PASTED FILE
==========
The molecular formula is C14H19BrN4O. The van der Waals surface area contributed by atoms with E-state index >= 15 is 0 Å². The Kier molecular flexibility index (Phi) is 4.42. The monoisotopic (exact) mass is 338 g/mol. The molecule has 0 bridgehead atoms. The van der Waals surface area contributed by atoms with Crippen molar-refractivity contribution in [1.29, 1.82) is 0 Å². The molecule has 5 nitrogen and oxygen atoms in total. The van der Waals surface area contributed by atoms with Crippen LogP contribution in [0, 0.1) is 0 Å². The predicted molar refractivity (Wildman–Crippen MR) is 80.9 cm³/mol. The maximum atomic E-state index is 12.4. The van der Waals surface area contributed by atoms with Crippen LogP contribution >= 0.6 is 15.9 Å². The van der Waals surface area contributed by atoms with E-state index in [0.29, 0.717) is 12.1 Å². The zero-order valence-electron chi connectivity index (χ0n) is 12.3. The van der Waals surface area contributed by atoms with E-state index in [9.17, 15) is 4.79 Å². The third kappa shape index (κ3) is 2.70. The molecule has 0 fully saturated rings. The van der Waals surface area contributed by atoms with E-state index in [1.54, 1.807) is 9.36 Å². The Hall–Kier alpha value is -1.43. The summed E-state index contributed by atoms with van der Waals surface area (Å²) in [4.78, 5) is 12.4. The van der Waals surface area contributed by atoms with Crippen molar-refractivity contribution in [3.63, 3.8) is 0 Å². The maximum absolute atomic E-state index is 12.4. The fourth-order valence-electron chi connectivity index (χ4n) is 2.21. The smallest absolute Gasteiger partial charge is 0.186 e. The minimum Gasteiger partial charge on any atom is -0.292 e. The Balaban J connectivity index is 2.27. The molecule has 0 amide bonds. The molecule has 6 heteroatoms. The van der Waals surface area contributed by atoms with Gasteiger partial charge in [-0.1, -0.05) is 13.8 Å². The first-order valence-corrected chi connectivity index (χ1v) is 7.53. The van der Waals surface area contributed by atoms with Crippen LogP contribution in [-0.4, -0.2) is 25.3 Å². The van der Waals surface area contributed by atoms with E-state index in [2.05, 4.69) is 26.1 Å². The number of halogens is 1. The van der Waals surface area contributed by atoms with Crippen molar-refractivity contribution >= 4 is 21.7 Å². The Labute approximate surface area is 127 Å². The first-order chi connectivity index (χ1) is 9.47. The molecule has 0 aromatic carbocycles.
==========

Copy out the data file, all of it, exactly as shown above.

The molecular formula is C14H19BrN4O. The van der Waals surface area contributed by atoms with E-state index >= 15 is 0 Å². The Kier molecular flexibility index (Phi) is 4.42. The monoisotopic (exact) mass is 338 g/mol. The molecule has 0 bridgehead atoms. The van der Waals surface area contributed by atoms with Crippen molar-refractivity contribution in [1.29, 1.82) is 0 Å². The molecule has 5 nitrogen and oxygen atoms in total. The van der Waals surface area contributed by atoms with Crippen LogP contribution in [0, 0.1) is 0 Å². The predicted molar refractivity (Wildman–Crippen MR) is 80.9 cm³/mol. The maximum atomic E-state index is 12.4. The van der Waals surface area contributed by atoms with Crippen LogP contribution >= 0.6 is 15.9 Å². The van der Waals surface area contributed by atoms with E-state index in [0.29, 0.717) is 12.1 Å². The zero-order valence-electron chi connectivity index (χ0n) is 12.3. The van der Waals surface area contributed by atoms with E-state index in [9.17, 15) is 4.79 Å². The third kappa shape index (κ3) is 2.70. The molecule has 0 fully saturated rings. The van der Waals surface area contributed by atoms with E-state index in [1.54, 1.807) is 9.36 Å². The Hall–Kier alpha value is -1.43. The summed E-state index contributed by atoms with van der Waals surface area (Å²) in [4.78, 5) is 12.4. The van der Waals surface area contributed by atoms with Crippen molar-refractivity contribution in [3.63, 3.8) is 0 Å². The maximum absolute atomic E-state index is 12.4. The fourth-order valence-electron chi connectivity index (χ4n) is 2.21. The smallest absolute Gasteiger partial charge is 0.186 e. The minimum Gasteiger partial charge on any atom is -0.292 e. The Balaban J connectivity index is 2.27. The molecule has 0 amide bonds. The molecule has 6 heteroatoms. The van der Waals surface area contributed by atoms with Gasteiger partial charge in [-0.1, -0.05) is 13.8 Å². The first-order valence-corrected chi connectivity index (χ1v) is 7.53. The van der Waals surface area contributed by atoms with Crippen LogP contribution in [-0.4, -0.2) is 25.3 Å². The van der Waals surface area contributed by atoms with E-state index in [2.05, 4.69) is 26.1 Å². The number of halogens is 1. The van der Waals surface area contributed by atoms with Crippen molar-refractivity contribution >= 4 is 21.7 Å². The Labute approximate surface area is 127 Å². The first-order chi connectivity index (χ1) is 9.47. The molecule has 0 aromatic carbocycles.